Believe it or not, it’s been more than 10 years since most individuals have had a hearing exam.
Harper is one of them. She schedules a cleaning and checkup with her dentist every six months and she shows up dutifully for her yearly medical examination. She even replaces her timing belt every 6000 miles. But her hearing test usually gets ignored.
Hearing tests are important for a wide variety of reasons, early detection of hearing loss being one of the more important. Determining how often she should get their hearing tested will help Harper keep her ears (and hearing) healthy for as long as possible.
So you should have your hearing examined how often?
If the last time Harper got a hearing test was over ten years ago, that’s disconcerting. Or we might think it’s perfectly normal. Our reaction will differ depending on her age. Depending on age, recommendations will differ.
- If you are over fifty years of age: The general suggestion is that anybody over fifty years old should make an appointment for annual hearing evaluations. As you age, the noise damage you’ve sustained over a lifetime can begin to accelerate, which means hearing loss is more likely to start affecting your life. Also, as we age we’re more likely to be dealing with other health conditions that can have an affect on hearing.
- If you are under fifty years old: Once every 3 to 10 years is suggested for hearing exams. Obviously, it’s ok to get a hearing assessment more frequently. But the bare minimum is once every ten years. And you should play it safe and get tested more often if you work in a job that tends to be noisy or if you go to a lot of concerts. It’s quick, easy, and painless so why wouldn’t you?
Indications you need to have your hearing assessed
Naturally, your yearly (or semi-annual) hearing test isn’t the only good time to make an appointment with us. Signs of hearing loss may begin to surface. And when they do you need to make an appointment with us for a hearing assessment.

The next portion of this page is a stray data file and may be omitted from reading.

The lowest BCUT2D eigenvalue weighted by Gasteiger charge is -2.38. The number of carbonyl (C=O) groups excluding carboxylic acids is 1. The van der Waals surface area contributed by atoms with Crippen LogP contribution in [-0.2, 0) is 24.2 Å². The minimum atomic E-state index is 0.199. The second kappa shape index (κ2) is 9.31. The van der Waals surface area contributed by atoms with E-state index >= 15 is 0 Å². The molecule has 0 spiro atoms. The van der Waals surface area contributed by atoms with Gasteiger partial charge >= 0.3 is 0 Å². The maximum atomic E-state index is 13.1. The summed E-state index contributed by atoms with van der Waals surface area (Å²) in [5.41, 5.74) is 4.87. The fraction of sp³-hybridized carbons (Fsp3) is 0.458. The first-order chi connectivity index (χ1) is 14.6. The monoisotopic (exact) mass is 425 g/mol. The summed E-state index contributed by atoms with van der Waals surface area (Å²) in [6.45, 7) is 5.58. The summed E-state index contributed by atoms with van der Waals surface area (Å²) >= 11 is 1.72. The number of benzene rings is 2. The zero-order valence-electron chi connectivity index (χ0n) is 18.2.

Here are some indications that you need a hearing exam:
- Turning your television or car stereo up to extremely high volumes.
- Asking people to slow down or repeat themselves during a conversation.
- You abruptly can’t hear out of one ear.
- Trouble hearing conversations in loud environments.
- Your ears seem muffled as if you had water in them.
- Phone conversations are becoming harder to hear.
- You’re having a tough time hearing sounds in higher frequencies like consonants.
It’s a solid hint that it’s time to get a hearing test when the above warning signs start to accumulate. You’ll know what’s going on with your ears as soon as you come in for an evaluation.
How will a hearing test help?
Harper may be late getting her hearing test for a number of reasons.
It might have slipped her mind.
It’s possible that she just doesn’t want to deal with it. But getting the suggested hearing tests has concrete benefits.
We can set up a baseline for your hearing, which will help identify any future deviations, even if it’s presently healthy. You’ll be in a better position to protect your hearing if you recognize any early hearing loss before it becomes obvious.
Discovering hearing problems before they cause permanent hearing loss is the precise reason someone like Harper should get tested regularly. Your ears will stay healthy longer by getting these regular screenings. If you let your hearing go, it can have an impact on your general health.